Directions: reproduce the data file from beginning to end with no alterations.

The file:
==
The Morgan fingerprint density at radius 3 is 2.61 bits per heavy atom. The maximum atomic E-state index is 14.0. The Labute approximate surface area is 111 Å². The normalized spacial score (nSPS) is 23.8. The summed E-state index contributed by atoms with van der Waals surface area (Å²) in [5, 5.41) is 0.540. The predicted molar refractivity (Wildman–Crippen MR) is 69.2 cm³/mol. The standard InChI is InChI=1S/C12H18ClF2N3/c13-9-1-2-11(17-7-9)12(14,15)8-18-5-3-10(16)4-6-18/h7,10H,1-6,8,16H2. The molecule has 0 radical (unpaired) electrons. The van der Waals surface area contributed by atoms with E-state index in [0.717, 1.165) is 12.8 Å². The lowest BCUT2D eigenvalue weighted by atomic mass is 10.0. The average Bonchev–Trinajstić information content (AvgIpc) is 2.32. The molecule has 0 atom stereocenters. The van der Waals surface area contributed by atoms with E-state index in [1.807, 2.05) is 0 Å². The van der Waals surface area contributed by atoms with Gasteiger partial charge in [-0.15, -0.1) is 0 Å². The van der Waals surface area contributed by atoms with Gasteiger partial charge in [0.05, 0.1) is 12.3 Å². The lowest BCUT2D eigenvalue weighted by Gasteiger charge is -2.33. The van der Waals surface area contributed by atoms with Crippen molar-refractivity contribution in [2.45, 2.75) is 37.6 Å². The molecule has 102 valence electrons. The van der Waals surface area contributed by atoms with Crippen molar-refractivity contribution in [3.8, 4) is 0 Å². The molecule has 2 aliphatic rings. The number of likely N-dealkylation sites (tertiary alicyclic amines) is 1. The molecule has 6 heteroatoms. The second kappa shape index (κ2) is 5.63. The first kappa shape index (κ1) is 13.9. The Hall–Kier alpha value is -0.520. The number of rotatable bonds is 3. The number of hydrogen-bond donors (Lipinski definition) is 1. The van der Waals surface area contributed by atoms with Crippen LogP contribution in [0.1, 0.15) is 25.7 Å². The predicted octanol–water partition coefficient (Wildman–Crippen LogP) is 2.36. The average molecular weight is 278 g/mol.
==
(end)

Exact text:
The Morgan fingerprint density at radius 3 is 2.61 bits per heavy atom. The maximum atomic E-state index is 14.0. The Labute approximate surface area is 111 Å². The normalized spacial score (nSPS) is 23.8. The summed E-state index contributed by atoms with van der Waals surface area (Å²) in [5, 5.41) is 0.540. The predicted molar refractivity (Wildman–Crippen MR) is 69.2 cm³/mol. The standard InChI is InChI=1S/C12H18ClF2N3/c13-9-1-2-11(17-7-9)12(14,15)8-18-5-3-10(16)4-6-18/h7,10H,1-6,8,16H2. The molecule has 0 radical (unpaired) electrons. The van der Waals surface area contributed by atoms with E-state index in [0.717, 1.165) is 12.8 Å². The lowest BCUT2D eigenvalue weighted by atomic mass is 10.0. The average Bonchev–Trinajstić information content (AvgIpc) is 2.32. The molecule has 0 atom stereocenters. The van der Waals surface area contributed by atoms with E-state index in [1.807, 2.05) is 0 Å². The van der Waals surface area contributed by atoms with Gasteiger partial charge in [-0.15, -0.1) is 0 Å². The van der Waals surface area contributed by atoms with Gasteiger partial charge in [0.05, 0.1) is 12.3 Å². The lowest BCUT2D eigenvalue weighted by Gasteiger charge is -2.33. The van der Waals surface area contributed by atoms with Crippen molar-refractivity contribution in [2.45, 2.75) is 37.6 Å². The molecule has 102 valence electrons. The van der Waals surface area contributed by atoms with Crippen molar-refractivity contribution in [3.8, 4) is 0 Å². The molecule has 2 aliphatic rings. The number of likely N-dealkylation sites (tertiary alicyclic amines) is 1. The molecule has 6 heteroatoms. The second kappa shape index (κ2) is 5.63. The first kappa shape index (κ1) is 13.9. The Hall–Kier alpha value is -0.520. The number of rotatable bonds is 3. The number of hydrogen-bond donors (Lipinski definition) is 1. The van der Waals surface area contributed by atoms with Crippen LogP contribution in [0.1, 0.15) is 25.7 Å². The predicted octanol–water partition coefficient (Wildman–Crippen LogP) is 2.36. The average molecular weight is 278 g/mol.